Catholic Universities: Identity, Faith, and Power | Dr. Eric Cunningham | CWR
We are fighting to preserve and recover the Catholic faith in our schools precisely because it has been replaced by “Catholic identity.”
In the 1960s and ’70s, the name Marshall McLuhan became a household word for the bourgeoisie of the western world, and something of a mantra for its intelligentsia. McLuhan’s ground-breaking and often prophetic insights into the transformative effects of mass media and technology upon human consciousness gave him a rare status among professional academics—not only was he a professor of English in the every-day world, but a rock star in the realm of pop culture. While my own research in literature and postmodern culture has brought me into contact with McLuhan’s work many times in the last 15 years, it was not until several years ago that I learned that McLuhan, in addition to being a counter-culture icon, was also a devout Catholic.
Recently, while web-surfing for information about McLuhan’s faith, I came across a brief video snippet from his 1977 talk show appearance with TV Ontario’s Mike McManus.
In this interview, McLuhan was offering some ideas on why separatism and sectarian violence were inevitable in a globalizing world. In response to McManus’ observation that global tribalism had not resulted in a more “friendly” world, McLuhan agreed, noting that, “when people get close together, they get more and more savagely impatient with each other.”
“The Global Village,” McLuhan observed, “is a place of very arduous interfaces and very abrasive situations.”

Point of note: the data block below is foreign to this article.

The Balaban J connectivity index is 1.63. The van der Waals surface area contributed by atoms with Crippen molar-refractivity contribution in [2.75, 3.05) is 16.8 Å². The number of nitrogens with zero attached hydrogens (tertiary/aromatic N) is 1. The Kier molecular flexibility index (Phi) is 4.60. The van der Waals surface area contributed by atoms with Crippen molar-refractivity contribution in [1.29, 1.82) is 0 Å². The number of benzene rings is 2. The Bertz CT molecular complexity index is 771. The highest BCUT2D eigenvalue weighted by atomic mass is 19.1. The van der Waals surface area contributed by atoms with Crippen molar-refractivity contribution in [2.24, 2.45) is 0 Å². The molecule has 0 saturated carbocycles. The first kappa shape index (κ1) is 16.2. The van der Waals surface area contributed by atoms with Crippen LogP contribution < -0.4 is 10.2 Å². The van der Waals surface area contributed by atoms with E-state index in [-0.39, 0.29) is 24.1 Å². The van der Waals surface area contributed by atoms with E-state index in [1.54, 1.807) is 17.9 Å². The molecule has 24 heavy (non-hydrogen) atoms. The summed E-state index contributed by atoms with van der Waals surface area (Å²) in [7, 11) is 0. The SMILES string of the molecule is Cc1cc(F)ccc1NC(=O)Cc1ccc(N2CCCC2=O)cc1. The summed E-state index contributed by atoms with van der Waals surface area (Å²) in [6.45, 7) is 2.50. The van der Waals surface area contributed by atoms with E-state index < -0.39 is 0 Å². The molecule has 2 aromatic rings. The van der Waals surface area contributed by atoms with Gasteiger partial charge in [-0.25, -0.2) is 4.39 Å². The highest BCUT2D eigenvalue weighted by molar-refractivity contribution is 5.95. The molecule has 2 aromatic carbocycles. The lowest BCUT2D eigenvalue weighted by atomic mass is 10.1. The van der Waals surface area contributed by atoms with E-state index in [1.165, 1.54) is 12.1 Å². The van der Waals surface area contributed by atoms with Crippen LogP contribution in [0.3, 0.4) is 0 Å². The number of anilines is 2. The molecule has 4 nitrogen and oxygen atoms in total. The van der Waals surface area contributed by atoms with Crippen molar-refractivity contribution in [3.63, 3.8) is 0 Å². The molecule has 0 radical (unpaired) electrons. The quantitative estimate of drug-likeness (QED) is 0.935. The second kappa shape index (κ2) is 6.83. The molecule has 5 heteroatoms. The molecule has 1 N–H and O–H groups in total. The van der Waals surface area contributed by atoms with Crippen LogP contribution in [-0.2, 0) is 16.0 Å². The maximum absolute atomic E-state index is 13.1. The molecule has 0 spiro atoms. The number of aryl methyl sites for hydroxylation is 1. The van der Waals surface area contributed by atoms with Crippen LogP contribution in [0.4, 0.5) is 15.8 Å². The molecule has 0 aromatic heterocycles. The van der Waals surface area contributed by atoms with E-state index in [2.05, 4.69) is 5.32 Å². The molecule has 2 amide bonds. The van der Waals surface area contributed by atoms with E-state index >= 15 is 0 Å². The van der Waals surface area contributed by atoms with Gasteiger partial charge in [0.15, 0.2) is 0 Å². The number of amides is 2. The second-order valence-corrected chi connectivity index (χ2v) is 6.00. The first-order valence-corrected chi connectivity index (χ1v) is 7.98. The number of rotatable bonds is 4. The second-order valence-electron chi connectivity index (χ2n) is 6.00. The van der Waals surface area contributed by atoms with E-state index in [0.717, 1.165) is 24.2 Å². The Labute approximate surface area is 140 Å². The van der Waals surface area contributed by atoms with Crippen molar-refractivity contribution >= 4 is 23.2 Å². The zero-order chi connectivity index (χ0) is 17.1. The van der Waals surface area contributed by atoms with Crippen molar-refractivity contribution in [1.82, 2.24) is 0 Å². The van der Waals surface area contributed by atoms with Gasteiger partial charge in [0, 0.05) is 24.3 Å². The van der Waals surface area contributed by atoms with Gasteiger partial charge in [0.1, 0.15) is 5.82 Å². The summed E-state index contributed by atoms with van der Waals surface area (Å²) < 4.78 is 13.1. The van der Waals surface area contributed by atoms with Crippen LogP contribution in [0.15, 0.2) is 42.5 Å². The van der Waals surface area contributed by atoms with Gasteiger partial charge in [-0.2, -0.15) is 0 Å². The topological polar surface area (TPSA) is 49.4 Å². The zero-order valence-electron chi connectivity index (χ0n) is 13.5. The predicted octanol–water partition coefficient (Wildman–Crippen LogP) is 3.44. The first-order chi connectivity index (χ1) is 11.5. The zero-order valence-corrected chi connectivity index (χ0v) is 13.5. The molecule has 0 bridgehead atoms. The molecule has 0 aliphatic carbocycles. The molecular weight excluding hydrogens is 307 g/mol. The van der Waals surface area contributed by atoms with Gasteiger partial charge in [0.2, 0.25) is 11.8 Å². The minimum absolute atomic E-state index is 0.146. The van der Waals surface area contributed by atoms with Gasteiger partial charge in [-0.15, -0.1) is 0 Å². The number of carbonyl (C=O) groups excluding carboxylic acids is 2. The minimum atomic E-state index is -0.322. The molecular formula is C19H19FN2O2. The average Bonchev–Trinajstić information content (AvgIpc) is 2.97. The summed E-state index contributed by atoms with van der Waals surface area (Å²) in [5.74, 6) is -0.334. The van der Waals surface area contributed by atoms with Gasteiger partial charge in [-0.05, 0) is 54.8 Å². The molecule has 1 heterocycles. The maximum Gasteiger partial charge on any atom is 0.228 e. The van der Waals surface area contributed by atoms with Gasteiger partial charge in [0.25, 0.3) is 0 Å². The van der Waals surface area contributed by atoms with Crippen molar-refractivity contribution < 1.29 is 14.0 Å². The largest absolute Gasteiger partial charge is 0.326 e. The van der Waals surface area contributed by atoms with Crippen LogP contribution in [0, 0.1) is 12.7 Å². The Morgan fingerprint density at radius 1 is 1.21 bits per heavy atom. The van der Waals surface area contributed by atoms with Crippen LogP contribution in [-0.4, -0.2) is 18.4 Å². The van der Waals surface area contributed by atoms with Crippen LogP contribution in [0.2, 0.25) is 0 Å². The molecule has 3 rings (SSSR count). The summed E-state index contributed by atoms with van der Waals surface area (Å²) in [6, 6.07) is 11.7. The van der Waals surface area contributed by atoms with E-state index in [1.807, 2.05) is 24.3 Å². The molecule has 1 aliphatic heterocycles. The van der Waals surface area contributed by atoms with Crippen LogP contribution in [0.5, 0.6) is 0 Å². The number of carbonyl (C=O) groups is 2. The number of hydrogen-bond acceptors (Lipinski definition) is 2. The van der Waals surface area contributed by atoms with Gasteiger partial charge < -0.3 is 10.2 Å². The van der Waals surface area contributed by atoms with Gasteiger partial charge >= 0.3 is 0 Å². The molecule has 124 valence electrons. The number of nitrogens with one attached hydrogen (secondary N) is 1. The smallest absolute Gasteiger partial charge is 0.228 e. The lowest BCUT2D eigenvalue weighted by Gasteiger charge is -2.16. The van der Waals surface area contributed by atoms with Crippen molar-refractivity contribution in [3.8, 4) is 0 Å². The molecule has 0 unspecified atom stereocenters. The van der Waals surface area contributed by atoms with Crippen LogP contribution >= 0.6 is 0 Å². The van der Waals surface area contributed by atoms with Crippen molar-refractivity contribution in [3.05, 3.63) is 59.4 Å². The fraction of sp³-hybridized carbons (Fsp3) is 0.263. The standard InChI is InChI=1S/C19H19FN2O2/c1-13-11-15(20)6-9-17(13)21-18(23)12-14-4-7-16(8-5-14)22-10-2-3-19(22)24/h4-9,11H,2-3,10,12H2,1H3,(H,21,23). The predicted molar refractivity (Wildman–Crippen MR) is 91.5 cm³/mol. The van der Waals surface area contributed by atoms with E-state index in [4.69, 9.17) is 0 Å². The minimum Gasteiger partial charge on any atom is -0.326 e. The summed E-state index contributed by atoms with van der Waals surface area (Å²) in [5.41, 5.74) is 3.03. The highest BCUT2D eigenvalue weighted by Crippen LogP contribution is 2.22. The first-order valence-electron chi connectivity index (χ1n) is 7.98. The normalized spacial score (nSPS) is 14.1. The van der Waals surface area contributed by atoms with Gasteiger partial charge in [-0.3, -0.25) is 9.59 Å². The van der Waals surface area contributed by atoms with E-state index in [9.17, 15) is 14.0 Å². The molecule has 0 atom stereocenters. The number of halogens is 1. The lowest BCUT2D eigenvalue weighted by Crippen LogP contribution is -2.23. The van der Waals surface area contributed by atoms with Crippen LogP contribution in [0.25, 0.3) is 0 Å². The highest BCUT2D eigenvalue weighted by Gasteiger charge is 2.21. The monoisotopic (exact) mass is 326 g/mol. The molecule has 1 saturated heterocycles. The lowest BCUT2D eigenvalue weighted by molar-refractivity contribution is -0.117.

He added that these “abrasive situations” and incidents of “savage” impatience emerge because people feel a need to define and assert their identity in a world that increasingly and systematically forces them to trade their individuality for membership in a global tribe. “All forms of violence,” McLuhan asserted, “are a quest for identity.”
I have spent a great deal of time over the last few weeks pondering this provocative remark and considering its implications for the work of preserving Catholic culture on the campuses of Catholic universities. It was never my intention, when I began teaching at a Jesuit university, to take up arms in the great ecclesiological culture war, although I have been drawn into it as a combatant of sorts. It has been very disquieting at times because despite the satisfaction one inevitably gains from standing for one’s principles—and for one’s Church in an increasingly irreligious age—the end-game and the real stakes involved are never entirely clear.
My colleagues in this struggle would argue that the Catholic identity of our institutions is at stake, but even that is confusing, because the resident clerics and theologians who are the designated experts on things “Catholic” seem to be quite content with the general downward trend of Catholic representation on faculties, the downward trend of Catholic representation among the student bodies, the replacement of a theology departments with religious studies departments, the reduction of religious studies and philosophy classes in the core curricula, the radical decrease in Jesuit vocations, the replacement of an overtly religious community ethos with a secular ethos, etc., etc., etc.